Welcome to the INPE Conference 2024

We’re looking forward to hosting you at Edge Hill University, 7th -10th August 2024!

Note on the theme: “Postcolonialism: Forging a Knowledge of Belonging”

The topic of postcolonialism continues to attract substantive and critical attention, with increasing correlations with decolonisation, internationalisation, as well as Africanisation. The term ‘postcolonial’ is often reserved for a discourse or discipline that purports to explain the deleterious effects of power in imperial and colonial relationships including cultural legacies although it is also part of the narrative of political independence (Peters, 2019). Amid increasing currents of migration, displacement, as well as the possibilities of new iterations of postcolonial citizenships, and what these might look like, it seems very likely that the debates on postcolonialism will continue. On the one hand, are the appealing possibilities of seeing things differently, departing from counter-knowledges, offering a language of and for those who have no place, who seem not to belong, of those whose knowledges and histories are not allowed to count (Young, 2009) – opening a natural gateway for conversations on raced-gendered epistemologies that emerge from the social, cultural, and political (Bernal, 2000). On the other hand, the heterogeneity associated with postcolonialism contributes to inevitable fluidity, leading to questions, tensions, and vulnerabilities as to the pragmatic potential of a postcolonial way of life. Of concern, is not only how to move around or transcend ‘colonialism’s economic, political and cultural deformative traces’ (Shohat, 1992: 105). But also, whether it is at all possible to re-inscribe ‘other’ cultural traditions into ‘narratives of modernity and thus transforming those narratives’ Bhambra (2014: 116) to ensure belonging, whether in educational settings or the public space.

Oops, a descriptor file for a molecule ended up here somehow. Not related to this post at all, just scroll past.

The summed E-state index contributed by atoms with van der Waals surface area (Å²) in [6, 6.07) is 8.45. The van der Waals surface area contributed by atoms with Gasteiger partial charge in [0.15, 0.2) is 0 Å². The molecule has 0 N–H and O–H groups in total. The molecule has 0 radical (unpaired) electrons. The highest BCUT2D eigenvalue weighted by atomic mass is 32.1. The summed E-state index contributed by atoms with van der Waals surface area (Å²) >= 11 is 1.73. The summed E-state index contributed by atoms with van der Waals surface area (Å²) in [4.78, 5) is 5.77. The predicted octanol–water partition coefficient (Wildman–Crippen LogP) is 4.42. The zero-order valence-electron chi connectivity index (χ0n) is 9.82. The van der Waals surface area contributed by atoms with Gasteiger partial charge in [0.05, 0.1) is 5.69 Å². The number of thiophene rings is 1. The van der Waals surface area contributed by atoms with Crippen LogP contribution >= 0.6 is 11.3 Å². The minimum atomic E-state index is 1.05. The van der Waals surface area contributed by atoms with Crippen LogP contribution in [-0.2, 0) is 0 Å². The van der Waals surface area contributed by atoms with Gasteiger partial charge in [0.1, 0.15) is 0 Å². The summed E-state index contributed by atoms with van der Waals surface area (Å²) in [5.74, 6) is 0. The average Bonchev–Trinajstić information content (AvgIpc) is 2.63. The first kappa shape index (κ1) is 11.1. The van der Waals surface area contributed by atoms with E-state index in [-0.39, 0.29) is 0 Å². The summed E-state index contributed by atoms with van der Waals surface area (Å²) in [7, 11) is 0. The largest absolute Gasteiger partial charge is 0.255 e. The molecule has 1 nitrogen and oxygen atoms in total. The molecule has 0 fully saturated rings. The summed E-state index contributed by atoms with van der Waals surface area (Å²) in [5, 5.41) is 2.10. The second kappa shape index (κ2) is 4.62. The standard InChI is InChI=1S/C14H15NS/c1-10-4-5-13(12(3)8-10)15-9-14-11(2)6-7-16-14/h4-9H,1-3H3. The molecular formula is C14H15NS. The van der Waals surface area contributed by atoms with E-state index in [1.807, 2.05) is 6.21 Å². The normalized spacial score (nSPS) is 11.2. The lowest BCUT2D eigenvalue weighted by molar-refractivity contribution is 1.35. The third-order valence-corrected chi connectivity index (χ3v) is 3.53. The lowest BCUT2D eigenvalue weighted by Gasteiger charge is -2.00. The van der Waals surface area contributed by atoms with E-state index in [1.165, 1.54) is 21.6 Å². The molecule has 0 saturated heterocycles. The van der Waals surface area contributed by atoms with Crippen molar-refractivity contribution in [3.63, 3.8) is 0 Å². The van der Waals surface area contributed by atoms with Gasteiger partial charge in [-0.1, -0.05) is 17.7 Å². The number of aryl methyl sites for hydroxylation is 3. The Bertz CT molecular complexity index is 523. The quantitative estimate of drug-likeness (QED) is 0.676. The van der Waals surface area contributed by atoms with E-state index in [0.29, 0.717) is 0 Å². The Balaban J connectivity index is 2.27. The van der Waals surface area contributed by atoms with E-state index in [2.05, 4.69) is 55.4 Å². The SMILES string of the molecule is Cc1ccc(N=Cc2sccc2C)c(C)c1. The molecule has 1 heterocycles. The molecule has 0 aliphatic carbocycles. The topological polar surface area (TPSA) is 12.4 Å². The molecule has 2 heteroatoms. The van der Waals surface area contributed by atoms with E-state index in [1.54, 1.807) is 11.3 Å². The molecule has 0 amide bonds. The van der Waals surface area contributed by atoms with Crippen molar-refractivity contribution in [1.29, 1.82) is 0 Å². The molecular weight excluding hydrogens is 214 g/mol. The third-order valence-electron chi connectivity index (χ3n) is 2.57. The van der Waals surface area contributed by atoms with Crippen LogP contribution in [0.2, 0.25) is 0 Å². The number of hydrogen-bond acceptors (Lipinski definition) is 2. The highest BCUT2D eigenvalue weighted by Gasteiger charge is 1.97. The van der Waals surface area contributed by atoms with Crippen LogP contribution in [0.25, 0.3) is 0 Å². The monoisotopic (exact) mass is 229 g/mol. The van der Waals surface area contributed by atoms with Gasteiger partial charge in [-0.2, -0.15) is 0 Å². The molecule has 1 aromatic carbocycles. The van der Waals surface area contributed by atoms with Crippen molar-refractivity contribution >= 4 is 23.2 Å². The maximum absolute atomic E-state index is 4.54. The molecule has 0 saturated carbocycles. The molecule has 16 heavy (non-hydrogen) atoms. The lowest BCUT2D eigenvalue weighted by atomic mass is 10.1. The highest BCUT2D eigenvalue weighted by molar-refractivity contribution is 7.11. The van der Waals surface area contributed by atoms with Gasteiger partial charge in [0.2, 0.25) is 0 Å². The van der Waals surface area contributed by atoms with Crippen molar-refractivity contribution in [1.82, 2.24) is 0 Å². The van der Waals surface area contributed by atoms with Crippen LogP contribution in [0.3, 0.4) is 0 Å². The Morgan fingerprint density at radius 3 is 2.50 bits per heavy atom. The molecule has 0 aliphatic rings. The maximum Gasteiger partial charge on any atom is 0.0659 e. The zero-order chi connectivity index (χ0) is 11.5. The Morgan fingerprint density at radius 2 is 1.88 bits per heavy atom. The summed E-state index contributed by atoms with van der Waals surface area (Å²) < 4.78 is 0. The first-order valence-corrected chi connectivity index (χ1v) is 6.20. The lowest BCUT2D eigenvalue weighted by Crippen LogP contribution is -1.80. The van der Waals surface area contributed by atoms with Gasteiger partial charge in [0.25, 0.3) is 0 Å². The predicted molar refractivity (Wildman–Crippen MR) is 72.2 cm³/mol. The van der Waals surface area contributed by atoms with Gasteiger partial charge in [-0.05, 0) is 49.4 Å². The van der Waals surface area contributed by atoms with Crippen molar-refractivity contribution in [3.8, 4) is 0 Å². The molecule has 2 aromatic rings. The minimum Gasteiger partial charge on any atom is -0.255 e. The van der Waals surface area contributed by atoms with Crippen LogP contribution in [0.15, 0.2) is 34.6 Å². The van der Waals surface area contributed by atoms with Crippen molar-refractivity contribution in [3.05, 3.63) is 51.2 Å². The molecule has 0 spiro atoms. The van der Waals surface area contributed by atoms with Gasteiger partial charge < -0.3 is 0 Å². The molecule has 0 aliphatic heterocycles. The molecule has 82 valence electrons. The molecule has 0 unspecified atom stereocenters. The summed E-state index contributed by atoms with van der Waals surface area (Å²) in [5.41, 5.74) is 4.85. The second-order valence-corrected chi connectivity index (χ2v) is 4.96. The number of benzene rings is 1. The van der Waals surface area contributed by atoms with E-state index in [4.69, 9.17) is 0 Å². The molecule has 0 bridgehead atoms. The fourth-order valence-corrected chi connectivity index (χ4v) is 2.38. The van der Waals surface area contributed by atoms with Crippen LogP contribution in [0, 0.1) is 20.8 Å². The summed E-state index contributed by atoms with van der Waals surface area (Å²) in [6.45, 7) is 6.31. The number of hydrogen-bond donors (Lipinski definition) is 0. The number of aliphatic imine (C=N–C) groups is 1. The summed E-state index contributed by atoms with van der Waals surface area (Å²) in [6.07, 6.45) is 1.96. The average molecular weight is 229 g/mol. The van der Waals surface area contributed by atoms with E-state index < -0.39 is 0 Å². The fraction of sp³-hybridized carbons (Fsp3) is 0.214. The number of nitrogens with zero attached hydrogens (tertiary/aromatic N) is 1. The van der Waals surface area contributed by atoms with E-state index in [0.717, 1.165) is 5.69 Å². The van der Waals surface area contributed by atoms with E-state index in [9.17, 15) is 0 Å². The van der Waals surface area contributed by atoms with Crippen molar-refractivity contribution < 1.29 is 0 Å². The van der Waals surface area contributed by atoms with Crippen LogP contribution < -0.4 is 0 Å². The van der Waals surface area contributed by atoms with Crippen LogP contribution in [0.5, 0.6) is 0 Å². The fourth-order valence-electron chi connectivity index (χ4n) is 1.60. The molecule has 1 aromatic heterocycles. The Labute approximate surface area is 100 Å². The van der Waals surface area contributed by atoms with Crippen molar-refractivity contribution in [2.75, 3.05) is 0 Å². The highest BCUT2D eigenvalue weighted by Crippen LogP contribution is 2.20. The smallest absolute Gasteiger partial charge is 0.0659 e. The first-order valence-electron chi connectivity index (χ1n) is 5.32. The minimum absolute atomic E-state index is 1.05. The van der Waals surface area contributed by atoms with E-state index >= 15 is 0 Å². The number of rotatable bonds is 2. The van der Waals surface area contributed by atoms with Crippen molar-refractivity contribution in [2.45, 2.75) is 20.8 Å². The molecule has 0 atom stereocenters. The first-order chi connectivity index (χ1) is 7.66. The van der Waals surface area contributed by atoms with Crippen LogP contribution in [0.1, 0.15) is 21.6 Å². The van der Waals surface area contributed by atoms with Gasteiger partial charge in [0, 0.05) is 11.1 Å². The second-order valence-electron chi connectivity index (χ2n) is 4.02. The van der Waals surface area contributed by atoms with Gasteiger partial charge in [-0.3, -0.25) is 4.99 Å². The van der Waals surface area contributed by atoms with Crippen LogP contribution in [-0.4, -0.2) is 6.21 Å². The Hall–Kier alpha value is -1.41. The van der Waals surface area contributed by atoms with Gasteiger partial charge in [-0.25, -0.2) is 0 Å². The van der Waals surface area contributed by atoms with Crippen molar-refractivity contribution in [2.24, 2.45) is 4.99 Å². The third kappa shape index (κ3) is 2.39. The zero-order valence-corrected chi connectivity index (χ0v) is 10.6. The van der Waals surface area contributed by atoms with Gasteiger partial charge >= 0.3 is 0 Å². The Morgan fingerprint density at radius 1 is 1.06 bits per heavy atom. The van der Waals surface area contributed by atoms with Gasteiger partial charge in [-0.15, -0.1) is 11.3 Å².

If we agree that postcolonialism has developed within a broader politics of knowledge, then what kinds of knowledge do we need to disrupt dominant assumptive conceptual frameworks which have rendered the ‘other’ as passive and docile (Bhambra, 2014), and more importantly, how, do we instil these new kinds of knowledge into our educational contexts? How might postcolonial theory and pedagogy assist in taking us out of western essentialism and exceptionalism, and into a new kind of world in which the racial, social, and cultural subjugation of any people becomes antithetical to the very idea of being?

The conference seeks to create a vibrant space of deliberation, dialogue, and debate, and invites philosophical papers reflecting on education in relation to the theme above and/or in relation to the following sub-themes:

  • Knowledge and indigeneity
  • Postcolonial identities, stories, and implications for democratic citizenship
  • Essentialism and exceptionalism
  • Postcolonialism and philosophy of education
  • Postcoloniallanguage, curricula, and pedagogies
  • Early childhood education and development
  • Adult/community education and vocational training
  • Belonging, and social justice
  • Activism in formal and informal education
  • Postcolonialism and decolonisation